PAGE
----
November 14, 2003 Veterans History Project Gathers Support From Department of Veterans Affairs, Women Legislators and Disabled American Veterans
Contact: Helen Dalrymple (202) 707-1940; Anneliesa Clump (202) 707-9822
The Department of Veterans Affairs (VA), the National Foundation for Women Legislators (NFWL) and the Disabled American Veterans (DAV) are joining forces with the Library of Congress to increase national awareness of the Veterans History Project in the Librarys American Folklife Center.
Every veteran has his or her own war, said Librarian of Congress James H. Billington, and each is custodian of a unique story and memories. The support of the Veterans History Project by the VA, the National Foundation for Women Legislators and the Disable American Veterans is most important because it will help reach out to veterans across the nation to ensure that this American story is told through thousands of different voices, thousands of different pictures and thousands of different memories.
Secretary of Veterans Affairs Anthony J. Principi said: Future generations of Americans will benefit from this very important effort to preserve the oral histories of American wartime veterans. With more than 1,700 World War II veterans dying each day, it is imperative that we act quickly to preserve the stories and experiences of wartime veterans. There is much to learn from those who served.
Women from every state and territory in the nation will serve as team leaders in NFWLs Heart to Heart program to record interviews with veterans and civilian supporters for presentation to the Librarys Veterans History Project. The Department of Veterans Affairs will assist NFWL in locating veterans to be interviewed and will provide local public affairs support. DAV is encouraging its members to interview their fellow disabled veterans or to allow a volunteer to interview them.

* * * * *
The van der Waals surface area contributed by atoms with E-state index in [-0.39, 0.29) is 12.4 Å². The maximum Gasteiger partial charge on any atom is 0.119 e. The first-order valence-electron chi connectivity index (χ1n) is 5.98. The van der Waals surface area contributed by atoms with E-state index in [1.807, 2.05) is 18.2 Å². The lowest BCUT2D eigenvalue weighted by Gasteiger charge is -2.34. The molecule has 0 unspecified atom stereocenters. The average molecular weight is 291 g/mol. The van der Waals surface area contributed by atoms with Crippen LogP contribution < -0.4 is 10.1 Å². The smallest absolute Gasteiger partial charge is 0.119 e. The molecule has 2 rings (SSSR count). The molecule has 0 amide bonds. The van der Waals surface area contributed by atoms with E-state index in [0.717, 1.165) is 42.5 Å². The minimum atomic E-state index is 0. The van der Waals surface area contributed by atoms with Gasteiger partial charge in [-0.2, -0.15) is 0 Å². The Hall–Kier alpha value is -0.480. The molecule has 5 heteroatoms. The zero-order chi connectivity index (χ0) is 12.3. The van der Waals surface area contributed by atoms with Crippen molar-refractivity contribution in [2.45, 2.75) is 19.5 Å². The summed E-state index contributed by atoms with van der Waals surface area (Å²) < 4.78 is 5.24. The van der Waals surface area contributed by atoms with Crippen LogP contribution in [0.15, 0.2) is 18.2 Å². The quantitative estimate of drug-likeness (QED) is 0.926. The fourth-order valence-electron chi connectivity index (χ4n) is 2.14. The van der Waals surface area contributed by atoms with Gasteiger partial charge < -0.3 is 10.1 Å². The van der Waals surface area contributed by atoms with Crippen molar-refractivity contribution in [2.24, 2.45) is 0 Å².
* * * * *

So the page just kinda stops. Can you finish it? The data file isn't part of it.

Team leaders will initially focus on interviewing World War II veterans from Nov. 1 through Feb. 24, 2004. They will then follow up with interviews of veterans of the Korean, Vietnam and Persian Gulf wars.
With so many World War II veterans dying each day, these elected women will focus on collecting histories from this greatest generation over the holiday season, said NFWL President and CEO Robin Read.
The DAV is proud to be an official partner in this important program. Our thanks go to the veterans who share their stories and the many volunteers across the country who record them to help preserve the legacy of Americas veterans and to ensure that their service and sacrifice will always be remembered, said DAV National Commander Alan W. Bowers.
Congress created the Veterans History Project in 2000. The American Folklife Center at the Library of Congress is collecting and preserving audio and video histories, along with documentary materials such as letters, diaries, maps, photographs and home movies. A selection will be available online for review by veterans, their families, researchers, historians and future generations of Americans.
The American Folklife Center at the Library of Congress was created in 1976 to document, preserve and present all aspects of traditional culture and life in America. With more than 2 million items, it maintains the largest repository of traditional cultural documentation in the United States. The National Veterans History Collection preserved at the American Folklife Center will richly complement the Library's existing holdings on this subject of enduring importance.
For more information about the Veterans History Project, visit the Web site at www.loc.gov/veterans.